Story by Mary Sorenson
Norman Rockwell couldn’t have painted a more reverential American picture: A lazy Minnesota summer spent on the front porch, with cool hilltop breezes rustling the leaves on the nearby trees. And there I was on that old porch, curled up in our weathered rocking chair re-reading Brewster’s Millions for the umpteenth time.
Recently, something made me miss the magic of that place.
Trying to recapture the nostalgia of long, warm days spent reading before life became so rushed, I scoured used bookstores in search of George Barr McCutcheon’s masterpiece. Now, after years of designing, I’m certain it wasn’t the stacked brick-and-board bookshelves, mom’s worn rocker or the old iron daybed that made me crave the feelings I found at the farm. Really, it was all about the porcha place to relish the sound of a robin’s song, the smell of the lilacs and the armies of fluffy clouds.
People are trying to recapture these kinds of safe, peaceful feelings, which is why bringing the indoors out is the new frontier in home design. Fresh air, natural light, open space and a seamless connection between the indoors and Mother Nature are key elements in today’s home design trends.
Floorplans might call these rooms loggias, patios, lanais, balconies or porches if they’re attached to the home and covered; courtyards or decks if uncovered; and gazebos or cabanas if freestanding. Whatever the name, our own back yards have become the great vacation destination in recent years. It’s easier, it’s cheaper and we like everyone we meet there.
Your Own Outdoor Room
The boundaries between indoor and outdoor environments will blend into one big comfortable space, according to a recent International Furnishings and Design Association research report. A furnished outdoor room extends your home’s livable space, although it’s tied to your architecture and landscaping more than any room within your timber-framed walls.
The walls of your outdoor room will consist of both exterior materials such as rock, brick, stucco or wood, as well as softer, natural ‘walls’ comprised of trees, flowering bushes and potted plants. Land-scapes take the place of pictures on the walls, and trim might be porch railings, an open timber-framed gable or some other timber decorative elements.
In addition to blue skies, the ceiling of your outdoor room can be an extension of interior ceiling surfaces with its own outdoor persona. My favorite outdoor room is a full timber frame bent that’s an extension of home owners Caroline and Jim McKee’s Texas great room. The same 1-by-6-inch tongue-and-groove pine ceiling is used in both areas, and only a wall of windows and doors separates the indoor and outdoor rooms. Guests congregate at semicircle seating situated near the area’s far side. This enables them to enjoy the view of the tree-lined ravine while the barbecue grill and the open firepit warm the senses.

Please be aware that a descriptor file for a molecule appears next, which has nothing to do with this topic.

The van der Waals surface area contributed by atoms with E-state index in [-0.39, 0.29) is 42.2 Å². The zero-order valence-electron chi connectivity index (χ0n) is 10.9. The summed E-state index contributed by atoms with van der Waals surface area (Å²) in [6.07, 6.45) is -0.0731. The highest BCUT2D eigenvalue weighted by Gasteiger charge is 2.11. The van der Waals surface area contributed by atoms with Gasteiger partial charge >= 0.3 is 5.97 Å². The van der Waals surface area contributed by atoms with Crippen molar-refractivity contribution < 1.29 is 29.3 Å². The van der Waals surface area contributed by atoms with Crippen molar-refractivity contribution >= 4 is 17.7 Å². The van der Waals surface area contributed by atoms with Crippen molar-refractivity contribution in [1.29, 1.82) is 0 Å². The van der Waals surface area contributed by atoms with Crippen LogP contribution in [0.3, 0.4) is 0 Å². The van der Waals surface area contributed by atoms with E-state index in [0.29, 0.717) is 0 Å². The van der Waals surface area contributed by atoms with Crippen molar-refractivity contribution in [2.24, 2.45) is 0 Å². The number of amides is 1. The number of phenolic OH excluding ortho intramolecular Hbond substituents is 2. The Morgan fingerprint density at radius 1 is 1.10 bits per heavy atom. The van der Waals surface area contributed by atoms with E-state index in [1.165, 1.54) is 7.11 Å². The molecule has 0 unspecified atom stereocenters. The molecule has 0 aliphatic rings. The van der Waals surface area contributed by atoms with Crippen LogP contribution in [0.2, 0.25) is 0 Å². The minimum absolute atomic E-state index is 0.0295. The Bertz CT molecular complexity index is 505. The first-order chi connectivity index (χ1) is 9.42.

If your home’s outdoor room is an elevated deck or patio, an adequate, yet decorative, railing around the perimeter will be both a safety and architectural feature. (A railing is normally required if the deck is more than 18 inches above the ground. Check your local building codes for railing requirements.)
In addition, balusters should be no more than 4 inches apart so that a child’s head can’t fit between them. If you have babies or toddlers, also consider having the deck designers include an attractive gate at the top of stairs to prevent falls and keep pets confined.
When it comes to flooring in an outdoor room, it must be slip resistant, low maintenance and waterproof. Some materials that I’ve used include stained or stamped concrete, flagstone, slate, porcelain tile, washed aggregate, vinyl decking and, of course, wood. By layering a water-resistant rug on the floor, you’ll anchor the conversation area and soften the hard surface. If properly protected, hand-painted floor cloths, manmade fibers, sisal or hemp area rugs will last two to three years outdoors.
Befitting the Outdoors
The main interior element that makes the exterior covered area an outdoor room is comfortable seating. The climate in your area will determine what materials are suitable.
Acrylics are awning-type fabrics created specifically for outdoor exposure. They dry quickly and resist fading and mildew. The seating’s framework might be made of teak, aluminum or vinyl faux wicker. You also can choose natural wicker, rattan, sea grass, iron or painted wood if your outdoor room has limited exposure to rain and direct sunlight. And be sure to include a place to set your glass of lemonade and extra lighting to read your paperback well into the evening hours.
For an added dose of creature comfort, install a cozy outdoor fireplace or a central firepit. It not only lends some warmth on cool summer evenings, it also adds visual warmth throughout the year. Gas fireplaces with multi-sided views, can be enjoyed in multiple areas or from different perspectives in the same area. There are even gas fireplaces designed specifically for indoor/outdoor use.
These dual-sided fireboxes use a special glass enclosure system that enables you to enjoy a fire from both your great room and your outdoor room without having to build two separate fireplaces. Of course, the full-masonry, wood-burning fireplace is still popular and might include added features such as a log storage passthrough and even a brick pizza oven.
For those seeking fung shui harmony, refer to our Summer 2004 issue of Timber Frame Homes for the full article.